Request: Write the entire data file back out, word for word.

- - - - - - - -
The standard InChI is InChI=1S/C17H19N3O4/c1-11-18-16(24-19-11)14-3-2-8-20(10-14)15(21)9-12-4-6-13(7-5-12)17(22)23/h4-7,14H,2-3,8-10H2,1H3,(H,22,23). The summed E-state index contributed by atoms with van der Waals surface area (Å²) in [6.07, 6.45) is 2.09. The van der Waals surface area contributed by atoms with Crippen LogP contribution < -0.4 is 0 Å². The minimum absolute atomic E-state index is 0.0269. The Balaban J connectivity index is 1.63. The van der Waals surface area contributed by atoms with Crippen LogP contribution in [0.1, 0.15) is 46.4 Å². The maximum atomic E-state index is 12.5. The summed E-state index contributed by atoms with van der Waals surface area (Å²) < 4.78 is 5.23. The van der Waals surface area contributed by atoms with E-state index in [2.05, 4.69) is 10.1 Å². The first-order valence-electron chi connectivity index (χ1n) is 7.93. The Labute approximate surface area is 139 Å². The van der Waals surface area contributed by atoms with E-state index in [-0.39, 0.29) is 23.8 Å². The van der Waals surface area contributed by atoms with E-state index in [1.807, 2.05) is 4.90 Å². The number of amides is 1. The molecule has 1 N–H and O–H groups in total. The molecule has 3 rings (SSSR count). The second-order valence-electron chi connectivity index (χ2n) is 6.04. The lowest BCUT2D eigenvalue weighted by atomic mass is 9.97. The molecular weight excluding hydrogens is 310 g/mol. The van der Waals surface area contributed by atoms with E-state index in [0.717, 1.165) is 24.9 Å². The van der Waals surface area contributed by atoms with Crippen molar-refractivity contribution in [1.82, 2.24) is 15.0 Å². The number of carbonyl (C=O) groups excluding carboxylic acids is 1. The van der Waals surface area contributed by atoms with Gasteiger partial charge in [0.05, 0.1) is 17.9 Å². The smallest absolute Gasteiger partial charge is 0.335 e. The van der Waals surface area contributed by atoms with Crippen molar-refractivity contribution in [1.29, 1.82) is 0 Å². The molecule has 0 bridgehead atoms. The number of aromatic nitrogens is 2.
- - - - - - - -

The standard InChI is InChI=1S/C17H19N3O4/c1-11-18-16(24-19-11)14-3-2-8-20(10-14)15(21)9-12-4-6-13(7-5-12)17(22)23/h4-7,14H,2-3,8-10H2,1H3,(H,22,23). The summed E-state index contributed by atoms with van der Waals surface area (Å²) in [6.07, 6.45) is 2.09. The van der Waals surface area contributed by atoms with Crippen LogP contribution < -0.4 is 0 Å². The minimum absolute atomic E-state index is 0.0269. The Balaban J connectivity index is 1.63. The van der Waals surface area contributed by atoms with Crippen LogP contribution in [0.1, 0.15) is 46.4 Å². The maximum atomic E-state index is 12.5. The summed E-state index contributed by atoms with van der Waals surface area (Å²) < 4.78 is 5.23. The van der Waals surface area contributed by atoms with E-state index in [2.05, 4.69) is 10.1 Å². The first-order valence-electron chi connectivity index (χ1n) is 7.93. The Labute approximate surface area is 139 Å². The van der Waals surface area contributed by atoms with E-state index in [-0.39, 0.29) is 23.8 Å². The van der Waals surface area contributed by atoms with E-state index in [1.807, 2.05) is 4.90 Å². The number of amides is 1. The molecule has 1 N–H and O–H groups in total. The molecule has 3 rings (SSSR count). The second-order valence-electron chi connectivity index (χ2n) is 6.04. The lowest BCUT2D eigenvalue weighted by atomic mass is 9.97. The molecular weight excluding hydrogens is 310 g/mol. The van der Waals surface area contributed by atoms with E-state index in [0.717, 1.165) is 24.9 Å². The van der Waals surface area contributed by atoms with Crippen molar-refractivity contribution in [1.82, 2.24) is 15.0 Å². The number of carbonyl (C=O) groups excluding carboxylic acids is 1. The van der Waals surface area contributed by atoms with Gasteiger partial charge in [0.05, 0.1) is 17.9 Å². The smallest absolute Gasteiger partial charge is 0.335 e. The van der Waals surface area contributed by atoms with Crippen molar-refractivity contribution in [1.29, 1.82) is 0 Å². The molecule has 0 bridgehead atoms. The number of aromatic nitrogens is 2.